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My question may be naive, I guess, since object description is usually used for debug and output in NSLog. I also have to admit that my approach of attempting use object.description may be wrong. However, I did find in my case, information in description is just what I need. If I can fetch out the part easily from the description.

Okay, here is my code and what I need is user first name (not username):

    self.facebookAccountStore = [[ACAccountStore alloc] init];

    ACAccountType* facebookAccountType = [self.facebookAccountStore accountTypeWithAccountTypeIdentifier:ACAccountTypeIdentifierFacebook];
    //[self.facebookAccountStore requestAccessToAccountsWithType:facebookAccountType withCompletionHandler:^(BOOL granted, NSError* e) {
    [self.facebookAccountStore requestAccessToAccountsWithType:facebookAccountType options:facebookOptions completion:^(BOOL granted, NSError* e) {
        if (granted) {
            NSArray* accounts = [self.facebookAccountStore accountsWithAccountType:facebookAccountType];
            self.facebookAccount = [accounts lastObject];
            NSLog(@"acct description: %@", self.facebookAccount.description);

            NSLog(@"acct type: %@", self.facebookAccount.accountType);
            NSLog(@"acct credential: %@", self.facebookAccount.credential);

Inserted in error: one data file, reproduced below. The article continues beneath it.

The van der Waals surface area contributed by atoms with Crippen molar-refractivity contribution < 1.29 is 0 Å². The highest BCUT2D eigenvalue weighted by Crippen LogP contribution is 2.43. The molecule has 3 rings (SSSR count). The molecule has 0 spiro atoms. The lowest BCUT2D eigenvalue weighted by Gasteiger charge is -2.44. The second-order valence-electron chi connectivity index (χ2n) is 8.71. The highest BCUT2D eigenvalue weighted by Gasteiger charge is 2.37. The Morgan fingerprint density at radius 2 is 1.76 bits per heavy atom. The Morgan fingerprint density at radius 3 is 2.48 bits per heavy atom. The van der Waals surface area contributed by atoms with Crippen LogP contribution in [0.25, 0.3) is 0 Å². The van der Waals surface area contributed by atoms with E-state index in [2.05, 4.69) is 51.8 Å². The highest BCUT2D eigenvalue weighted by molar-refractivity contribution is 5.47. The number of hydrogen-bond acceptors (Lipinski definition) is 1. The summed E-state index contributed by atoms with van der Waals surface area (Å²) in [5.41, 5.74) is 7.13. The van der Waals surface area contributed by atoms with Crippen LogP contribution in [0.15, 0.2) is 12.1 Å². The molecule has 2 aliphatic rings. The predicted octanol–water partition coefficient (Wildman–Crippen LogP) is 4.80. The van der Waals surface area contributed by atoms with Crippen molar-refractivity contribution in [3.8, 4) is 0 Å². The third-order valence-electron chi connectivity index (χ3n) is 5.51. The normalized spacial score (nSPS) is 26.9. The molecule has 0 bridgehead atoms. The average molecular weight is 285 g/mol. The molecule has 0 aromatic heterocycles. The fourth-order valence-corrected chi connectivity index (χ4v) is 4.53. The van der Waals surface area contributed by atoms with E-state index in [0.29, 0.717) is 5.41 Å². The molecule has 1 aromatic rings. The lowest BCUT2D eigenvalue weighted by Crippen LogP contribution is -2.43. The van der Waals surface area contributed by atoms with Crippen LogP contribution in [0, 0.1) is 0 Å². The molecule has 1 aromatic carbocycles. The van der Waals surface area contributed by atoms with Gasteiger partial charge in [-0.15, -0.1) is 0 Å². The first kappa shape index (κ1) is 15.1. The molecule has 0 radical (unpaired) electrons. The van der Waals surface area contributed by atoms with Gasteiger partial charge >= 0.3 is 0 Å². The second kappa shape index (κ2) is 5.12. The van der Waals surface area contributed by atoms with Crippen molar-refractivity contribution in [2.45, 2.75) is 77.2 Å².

NSLog(@"acct identifier: %@", self.facebookAccount.identifier);
            NSLog(@"acct username: %@", self.facebookAccount.username);
        } else { //.....
        }

account description gives out:

     acct description: 
     objectID: x-coredata://F8123001-FB33-48D4-B1A7-EXXXX1243XXXX/Account/p10
     enabledDataclasses: {(
         "com.apple.Dataclass.Contacts",
         "com.apple.Dataclass.Calendars"
     )}
     enableAndSyncableDataclasses: {(
     )}
     properties: {
         fullname = "LOOKAT HERE";
         uid = 100004223213342323;
     }
     parentAccount: (null)
     owningBundleID:(null)


     type:com.apple.facebook
     identifier: EF34399A-8577-459B-BE5E-FD12132SEDSFE
     accountDescription: Facebook
     username: pspped.ok@mailserver.com

check out this part: properties: { fullname = "LOOKAT HERE"; uid = 100004223213342323; }

This is exactly what I need. If I use this, I don't have to do SLRequest and SLRequestMethodGET etc to get user name (which I didn't figure out yet, another motivation why I am attempted to use object description).

My question is whether it's wrong to parse description and get out fullname property? If wrong, why? Following question is: Wrong or not, how can I get fullname property of description gracefully (such as convert description to something that uses dot and dot to get property, not to chop the string and get that fullname part), because account.description.fullname or account.fullname so doesn't work although account.username works.

Thanks for your time/input.

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1